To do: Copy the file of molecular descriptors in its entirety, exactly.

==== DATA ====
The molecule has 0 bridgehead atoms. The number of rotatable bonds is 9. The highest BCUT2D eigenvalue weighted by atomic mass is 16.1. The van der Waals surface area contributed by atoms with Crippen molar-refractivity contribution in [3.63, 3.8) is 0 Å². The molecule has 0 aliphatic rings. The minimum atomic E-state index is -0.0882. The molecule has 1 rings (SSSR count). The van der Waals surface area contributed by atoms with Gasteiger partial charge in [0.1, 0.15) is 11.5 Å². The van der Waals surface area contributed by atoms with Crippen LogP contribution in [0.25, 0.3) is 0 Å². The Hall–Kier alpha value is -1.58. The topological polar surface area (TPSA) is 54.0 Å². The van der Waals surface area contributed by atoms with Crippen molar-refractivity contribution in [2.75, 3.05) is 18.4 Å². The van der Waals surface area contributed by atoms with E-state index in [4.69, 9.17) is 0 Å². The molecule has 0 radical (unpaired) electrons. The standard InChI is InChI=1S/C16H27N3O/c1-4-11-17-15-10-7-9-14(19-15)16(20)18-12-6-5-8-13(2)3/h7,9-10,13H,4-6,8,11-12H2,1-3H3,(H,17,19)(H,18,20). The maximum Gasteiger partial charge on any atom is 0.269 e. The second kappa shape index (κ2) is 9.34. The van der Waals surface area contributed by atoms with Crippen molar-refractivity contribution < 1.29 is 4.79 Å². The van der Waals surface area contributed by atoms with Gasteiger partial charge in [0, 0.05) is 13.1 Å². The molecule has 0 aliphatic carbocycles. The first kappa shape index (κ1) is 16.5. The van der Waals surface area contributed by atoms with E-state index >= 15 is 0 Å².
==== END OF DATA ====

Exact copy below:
The molecule has 0 bridgehead atoms. The number of rotatable bonds is 9. The highest BCUT2D eigenvalue weighted by atomic mass is 16.1. The van der Waals surface area contributed by atoms with Crippen molar-refractivity contribution in [3.63, 3.8) is 0 Å². The molecule has 0 aliphatic rings. The minimum atomic E-state index is -0.0882. The molecule has 1 rings (SSSR count). The van der Waals surface area contributed by atoms with Gasteiger partial charge in [0.1, 0.15) is 11.5 Å². The van der Waals surface area contributed by atoms with Crippen LogP contribution in [0.25, 0.3) is 0 Å². The Hall–Kier alpha value is -1.58. The topological polar surface area (TPSA) is 54.0 Å². The van der Waals surface area contributed by atoms with Crippen molar-refractivity contribution in [2.75, 3.05) is 18.4 Å². The van der Waals surface area contributed by atoms with E-state index in [4.69, 9.17) is 0 Å². The molecule has 0 radical (unpaired) electrons. The standard InChI is InChI=1S/C16H27N3O/c1-4-11-17-15-10-7-9-14(19-15)16(20)18-12-6-5-8-13(2)3/h7,9-10,13H,4-6,8,11-12H2,1-3H3,(H,17,19)(H,18,20). The maximum Gasteiger partial charge on any atom is 0.269 e. The second kappa shape index (κ2) is 9.34. The van der Waals surface area contributed by atoms with Crippen molar-refractivity contribution < 1.29 is 4.79 Å². The van der Waals surface area contributed by atoms with Gasteiger partial charge in [0, 0.05) is 13.1 Å². The molecule has 0 aliphatic carbocycles. The first kappa shape index (κ1) is 16.5. The van der Waals surface area contributed by atoms with E-state index >= 15 is 0 Å².